Russia’s State-Owned Nuclear Company, Rosatom, Acquires Stake in Lithium-Ion Battery Company

On March 5, Renera LLC, the energy storage division of Rosatom’s TVEL Fuel Company, finalized a 49% equity acquisition of the South Korean-based technology company, Enertech International, Inc., which manufactures components for lithium-ion batteries.  The acquisition arrives in the context of increased supply chain competition for what has become a critical component of a wide variety of emerging industries spanning electric vehicles, energy grid storage infrastructure, commercial energy storage and military applications.

Despite being based in South Korea, Enertech International has been controlled by a Russian native, Boris Zingarevich, since 2012, when he bought the company’s U.S.-based parent entity, Ener1, during a period where that company reportedly faced financial distress.  This raised security concerns at the time for several reasons.  U.S. officials feared that the acquisition could facilitate the transfer of proprietary technology, particularly given Ener1’s relationship with the U.S. military.  Ener1’s U.S.-based subsidiaries have reportedly received research and manufacturing contracts from the U.S. Department of Defense pertaining to lithium battery applications in asset tracking and drone technologies.  Enertech International too has ties to the defense sector.  According to its website, as of 2019, the company produced lithium battery components for the Korean defense industry (specifically, for radio communications technology).  Zingarevich also reportedly has ties to former Russian prime minister and current Deputy Chairman of the Security Council, Dmitry Medvedev.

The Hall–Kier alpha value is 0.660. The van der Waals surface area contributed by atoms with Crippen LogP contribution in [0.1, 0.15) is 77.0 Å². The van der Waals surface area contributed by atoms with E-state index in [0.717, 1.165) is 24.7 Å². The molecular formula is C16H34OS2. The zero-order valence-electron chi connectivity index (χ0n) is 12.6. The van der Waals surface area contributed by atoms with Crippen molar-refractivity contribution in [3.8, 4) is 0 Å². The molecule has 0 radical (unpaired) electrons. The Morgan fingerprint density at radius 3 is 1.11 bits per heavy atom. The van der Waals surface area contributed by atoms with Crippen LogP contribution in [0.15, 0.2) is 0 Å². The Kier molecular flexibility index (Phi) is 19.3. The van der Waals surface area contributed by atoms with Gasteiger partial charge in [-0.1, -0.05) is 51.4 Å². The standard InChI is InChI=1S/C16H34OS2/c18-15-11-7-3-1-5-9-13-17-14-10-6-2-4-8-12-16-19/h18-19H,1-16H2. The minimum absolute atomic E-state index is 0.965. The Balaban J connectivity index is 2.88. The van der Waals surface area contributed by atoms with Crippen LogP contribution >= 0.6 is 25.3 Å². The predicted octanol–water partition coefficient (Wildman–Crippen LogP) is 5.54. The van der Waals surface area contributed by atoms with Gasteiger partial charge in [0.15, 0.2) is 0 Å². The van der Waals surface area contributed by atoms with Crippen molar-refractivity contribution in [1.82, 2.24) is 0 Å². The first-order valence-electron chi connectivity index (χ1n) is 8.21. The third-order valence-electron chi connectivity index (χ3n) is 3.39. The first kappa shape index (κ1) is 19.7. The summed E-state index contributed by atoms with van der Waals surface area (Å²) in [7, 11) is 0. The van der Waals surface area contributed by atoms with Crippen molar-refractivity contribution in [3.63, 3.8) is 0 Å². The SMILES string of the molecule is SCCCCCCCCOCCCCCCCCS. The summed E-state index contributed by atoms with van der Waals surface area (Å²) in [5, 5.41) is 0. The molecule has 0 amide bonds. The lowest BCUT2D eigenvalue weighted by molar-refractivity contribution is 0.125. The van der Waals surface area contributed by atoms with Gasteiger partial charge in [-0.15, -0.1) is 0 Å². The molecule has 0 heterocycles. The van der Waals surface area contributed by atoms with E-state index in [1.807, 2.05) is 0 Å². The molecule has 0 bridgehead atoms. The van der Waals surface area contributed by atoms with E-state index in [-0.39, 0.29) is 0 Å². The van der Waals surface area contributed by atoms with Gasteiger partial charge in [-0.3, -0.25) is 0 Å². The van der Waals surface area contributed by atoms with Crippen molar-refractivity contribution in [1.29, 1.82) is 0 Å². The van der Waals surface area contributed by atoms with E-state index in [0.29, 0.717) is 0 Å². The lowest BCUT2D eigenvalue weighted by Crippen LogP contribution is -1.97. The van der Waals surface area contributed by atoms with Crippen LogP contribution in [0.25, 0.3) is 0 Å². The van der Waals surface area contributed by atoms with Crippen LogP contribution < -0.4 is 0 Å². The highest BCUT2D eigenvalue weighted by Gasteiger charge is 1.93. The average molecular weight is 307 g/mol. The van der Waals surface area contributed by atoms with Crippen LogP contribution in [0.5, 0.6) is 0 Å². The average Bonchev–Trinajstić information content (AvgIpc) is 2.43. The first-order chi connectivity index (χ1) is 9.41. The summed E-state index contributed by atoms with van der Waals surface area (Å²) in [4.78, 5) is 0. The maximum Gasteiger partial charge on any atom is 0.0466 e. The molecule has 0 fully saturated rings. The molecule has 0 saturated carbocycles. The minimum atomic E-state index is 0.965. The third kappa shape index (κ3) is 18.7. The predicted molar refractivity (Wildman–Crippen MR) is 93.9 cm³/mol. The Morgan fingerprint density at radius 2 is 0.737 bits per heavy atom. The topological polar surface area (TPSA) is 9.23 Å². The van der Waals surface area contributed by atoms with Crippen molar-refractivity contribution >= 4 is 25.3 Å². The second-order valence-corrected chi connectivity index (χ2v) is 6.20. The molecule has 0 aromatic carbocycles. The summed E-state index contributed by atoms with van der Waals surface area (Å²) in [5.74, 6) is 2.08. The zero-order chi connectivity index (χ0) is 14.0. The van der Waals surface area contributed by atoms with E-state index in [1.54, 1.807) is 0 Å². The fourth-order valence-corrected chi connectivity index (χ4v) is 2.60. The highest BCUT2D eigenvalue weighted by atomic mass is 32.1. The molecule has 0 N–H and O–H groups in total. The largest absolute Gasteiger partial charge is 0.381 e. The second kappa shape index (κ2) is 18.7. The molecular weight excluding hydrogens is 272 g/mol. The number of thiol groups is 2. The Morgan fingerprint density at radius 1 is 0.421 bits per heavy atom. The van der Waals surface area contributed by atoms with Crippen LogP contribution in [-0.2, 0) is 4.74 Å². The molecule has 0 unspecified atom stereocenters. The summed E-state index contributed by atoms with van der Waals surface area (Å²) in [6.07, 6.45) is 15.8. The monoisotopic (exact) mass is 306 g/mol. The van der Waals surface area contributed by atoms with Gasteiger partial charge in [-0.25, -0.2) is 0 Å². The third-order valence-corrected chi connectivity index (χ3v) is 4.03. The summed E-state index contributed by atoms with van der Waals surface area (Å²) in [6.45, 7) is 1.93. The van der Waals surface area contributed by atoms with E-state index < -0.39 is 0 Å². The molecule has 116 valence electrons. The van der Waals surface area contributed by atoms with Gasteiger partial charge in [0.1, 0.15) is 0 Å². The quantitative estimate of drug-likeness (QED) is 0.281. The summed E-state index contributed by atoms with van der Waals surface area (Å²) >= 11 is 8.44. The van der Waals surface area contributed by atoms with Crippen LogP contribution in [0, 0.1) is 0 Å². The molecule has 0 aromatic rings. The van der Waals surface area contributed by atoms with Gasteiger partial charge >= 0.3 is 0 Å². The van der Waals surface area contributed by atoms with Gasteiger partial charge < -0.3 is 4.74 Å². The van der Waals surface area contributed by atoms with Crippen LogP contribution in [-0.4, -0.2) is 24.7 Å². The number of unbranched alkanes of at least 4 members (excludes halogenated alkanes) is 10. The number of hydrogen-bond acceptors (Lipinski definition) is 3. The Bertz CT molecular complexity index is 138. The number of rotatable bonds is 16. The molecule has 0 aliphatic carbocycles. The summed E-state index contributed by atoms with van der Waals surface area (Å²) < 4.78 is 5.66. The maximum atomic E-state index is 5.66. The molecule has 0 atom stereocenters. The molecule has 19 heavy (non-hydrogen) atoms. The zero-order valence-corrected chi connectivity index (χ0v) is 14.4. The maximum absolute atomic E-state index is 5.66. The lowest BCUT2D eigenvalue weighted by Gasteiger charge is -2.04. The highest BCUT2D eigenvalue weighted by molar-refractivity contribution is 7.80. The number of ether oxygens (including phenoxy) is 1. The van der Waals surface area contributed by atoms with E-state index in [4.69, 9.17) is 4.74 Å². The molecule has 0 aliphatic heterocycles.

Rosatom has characterized Renera’s recent stake acquisition as part of its effort to invest in an indigenous supply chain regarding lithium-ion energy storage capacity.  Whereas, in the short-term, the deal is reportedly intended to help buttress Russia’s domestic capacity in this sector, TVEL has indicated a long-term strategy that includes leveraging Enertech’s technology to establish a foothold in the global market.  Indeed, in the context of this deal, TVEL’s head, Natalya Nikipelova, noted that the expansion of Russia’s domestic production capacity for lithium batteries opens up the possibility for exports.  She noted,

“First of all, we focus on the near abroad – CIS countries, and on the horizon of 2030 we set the task to occupy up to 10% of market share of lithium-ion storage devices in the countries of the Middle East, India, and the European Union.”

As part of Renera’s acquisition of Enertech, the companies also announced their intention to build a battery components manufacturing facility in Russia by 2030.  The first stage of the project is scheduled to begin in 2025.